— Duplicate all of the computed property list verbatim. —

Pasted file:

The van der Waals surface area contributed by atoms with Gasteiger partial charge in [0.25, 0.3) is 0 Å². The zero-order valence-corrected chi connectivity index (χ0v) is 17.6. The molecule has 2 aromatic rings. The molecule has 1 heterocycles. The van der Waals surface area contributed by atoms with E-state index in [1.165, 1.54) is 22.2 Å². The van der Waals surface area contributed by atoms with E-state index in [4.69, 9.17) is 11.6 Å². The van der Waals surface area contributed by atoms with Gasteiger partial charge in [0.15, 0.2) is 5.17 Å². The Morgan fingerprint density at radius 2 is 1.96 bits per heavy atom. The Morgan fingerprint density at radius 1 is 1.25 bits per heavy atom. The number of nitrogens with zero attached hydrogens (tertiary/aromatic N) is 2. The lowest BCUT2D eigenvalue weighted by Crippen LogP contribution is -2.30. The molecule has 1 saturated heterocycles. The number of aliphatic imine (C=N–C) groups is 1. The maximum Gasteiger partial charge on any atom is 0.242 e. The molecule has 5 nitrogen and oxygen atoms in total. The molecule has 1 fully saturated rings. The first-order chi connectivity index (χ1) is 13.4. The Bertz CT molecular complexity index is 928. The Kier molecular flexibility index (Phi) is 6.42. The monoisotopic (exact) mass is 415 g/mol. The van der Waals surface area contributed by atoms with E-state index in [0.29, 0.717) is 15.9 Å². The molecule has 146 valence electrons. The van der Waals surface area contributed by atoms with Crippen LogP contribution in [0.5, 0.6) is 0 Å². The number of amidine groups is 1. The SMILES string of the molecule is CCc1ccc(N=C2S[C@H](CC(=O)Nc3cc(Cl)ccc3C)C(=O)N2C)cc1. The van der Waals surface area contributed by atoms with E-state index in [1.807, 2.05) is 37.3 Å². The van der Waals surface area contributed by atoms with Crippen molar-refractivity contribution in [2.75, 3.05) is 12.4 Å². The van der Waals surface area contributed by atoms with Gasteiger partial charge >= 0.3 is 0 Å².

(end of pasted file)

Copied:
The van der Waals surface area contributed by atoms with Gasteiger partial charge in [0.25, 0.3) is 0 Å². The zero-order valence-corrected chi connectivity index (χ0v) is 17.6. The molecule has 2 aromatic rings. The molecule has 1 heterocycles. The van der Waals surface area contributed by atoms with E-state index in [1.165, 1.54) is 22.2 Å². The van der Waals surface area contributed by atoms with E-state index in [4.69, 9.17) is 11.6 Å². The van der Waals surface area contributed by atoms with Gasteiger partial charge in [0.15, 0.2) is 5.17 Å². The Morgan fingerprint density at radius 2 is 1.96 bits per heavy atom. The Morgan fingerprint density at radius 1 is 1.25 bits per heavy atom. The number of nitrogens with zero attached hydrogens (tertiary/aromatic N) is 2. The lowest BCUT2D eigenvalue weighted by Crippen LogP contribution is -2.30. The molecule has 1 saturated heterocycles. The number of aliphatic imine (C=N–C) groups is 1. The maximum Gasteiger partial charge on any atom is 0.242 e. The molecule has 5 nitrogen and oxygen atoms in total. The molecule has 1 fully saturated rings. The first-order chi connectivity index (χ1) is 13.4. The Bertz CT molecular complexity index is 928. The Kier molecular flexibility index (Phi) is 6.42. The monoisotopic (exact) mass is 415 g/mol. The van der Waals surface area contributed by atoms with E-state index in [0.29, 0.717) is 15.9 Å². The molecule has 146 valence electrons. The van der Waals surface area contributed by atoms with Crippen LogP contribution in [0.5, 0.6) is 0 Å². The number of amidine groups is 1. The SMILES string of the molecule is CCc1ccc(N=C2S[C@H](CC(=O)Nc3cc(Cl)ccc3C)C(=O)N2C)cc1. The van der Waals surface area contributed by atoms with E-state index in [1.807, 2.05) is 37.3 Å². The van der Waals surface area contributed by atoms with Crippen molar-refractivity contribution in [2.75, 3.05) is 12.4 Å². The van der Waals surface area contributed by atoms with Gasteiger partial charge >= 0.3 is 0 Å².